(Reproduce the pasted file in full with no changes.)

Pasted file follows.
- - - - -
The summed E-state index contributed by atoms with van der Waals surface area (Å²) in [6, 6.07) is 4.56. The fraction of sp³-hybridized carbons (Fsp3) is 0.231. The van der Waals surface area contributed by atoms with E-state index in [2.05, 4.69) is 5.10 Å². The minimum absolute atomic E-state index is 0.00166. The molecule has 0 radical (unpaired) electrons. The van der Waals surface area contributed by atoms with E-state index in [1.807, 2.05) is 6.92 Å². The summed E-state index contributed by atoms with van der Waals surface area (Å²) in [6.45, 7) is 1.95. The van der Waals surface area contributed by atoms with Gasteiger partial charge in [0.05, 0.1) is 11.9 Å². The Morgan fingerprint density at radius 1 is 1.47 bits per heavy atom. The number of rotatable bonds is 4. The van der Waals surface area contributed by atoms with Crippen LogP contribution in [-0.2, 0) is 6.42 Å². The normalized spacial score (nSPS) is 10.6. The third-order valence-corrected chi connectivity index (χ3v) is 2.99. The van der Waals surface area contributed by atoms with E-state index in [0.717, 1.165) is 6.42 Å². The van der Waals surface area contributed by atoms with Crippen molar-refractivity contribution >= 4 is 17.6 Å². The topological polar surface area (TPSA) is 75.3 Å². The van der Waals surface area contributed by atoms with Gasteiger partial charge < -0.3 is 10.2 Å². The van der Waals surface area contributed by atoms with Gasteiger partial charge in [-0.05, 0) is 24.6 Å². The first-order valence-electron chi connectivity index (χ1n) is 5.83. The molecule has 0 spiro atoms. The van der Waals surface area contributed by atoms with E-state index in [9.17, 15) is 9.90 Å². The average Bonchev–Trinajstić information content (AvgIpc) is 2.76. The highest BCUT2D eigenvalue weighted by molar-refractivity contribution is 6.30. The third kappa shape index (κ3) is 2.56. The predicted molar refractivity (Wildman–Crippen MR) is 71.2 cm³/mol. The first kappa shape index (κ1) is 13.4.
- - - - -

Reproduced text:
The summed E-state index contributed by atoms with van der Waals surface area (Å²) in [6, 6.07) is 4.56. The fraction of sp³-hybridized carbons (Fsp3) is 0.231. The van der Waals surface area contributed by atoms with E-state index in [2.05, 4.69) is 5.10 Å². The minimum absolute atomic E-state index is 0.00166. The molecule has 0 radical (unpaired) electrons. The van der Waals surface area contributed by atoms with E-state index in [1.807, 2.05) is 6.92 Å². The summed E-state index contributed by atoms with van der Waals surface area (Å²) in [6.45, 7) is 1.95. The van der Waals surface area contributed by atoms with Gasteiger partial charge in [0.05, 0.1) is 11.9 Å². The Morgan fingerprint density at radius 1 is 1.47 bits per heavy atom. The number of rotatable bonds is 4. The van der Waals surface area contributed by atoms with Crippen LogP contribution in [-0.2, 0) is 6.42 Å². The normalized spacial score (nSPS) is 10.6. The third-order valence-corrected chi connectivity index (χ3v) is 2.99. The van der Waals surface area contributed by atoms with E-state index in [0.717, 1.165) is 6.42 Å². The van der Waals surface area contributed by atoms with Crippen molar-refractivity contribution >= 4 is 17.6 Å². The topological polar surface area (TPSA) is 75.3 Å². The van der Waals surface area contributed by atoms with Gasteiger partial charge < -0.3 is 10.2 Å². The van der Waals surface area contributed by atoms with Gasteiger partial charge in [-0.05, 0) is 24.6 Å². The first-order valence-electron chi connectivity index (χ1n) is 5.83. The molecule has 0 spiro atoms. The van der Waals surface area contributed by atoms with E-state index in [9.17, 15) is 9.90 Å². The average Bonchev–Trinajstić information content (AvgIpc) is 2.76. The highest BCUT2D eigenvalue weighted by molar-refractivity contribution is 6.30. The third kappa shape index (κ3) is 2.56. The predicted molar refractivity (Wildman–Crippen MR) is 71.2 cm³/mol. The first kappa shape index (κ1) is 13.4.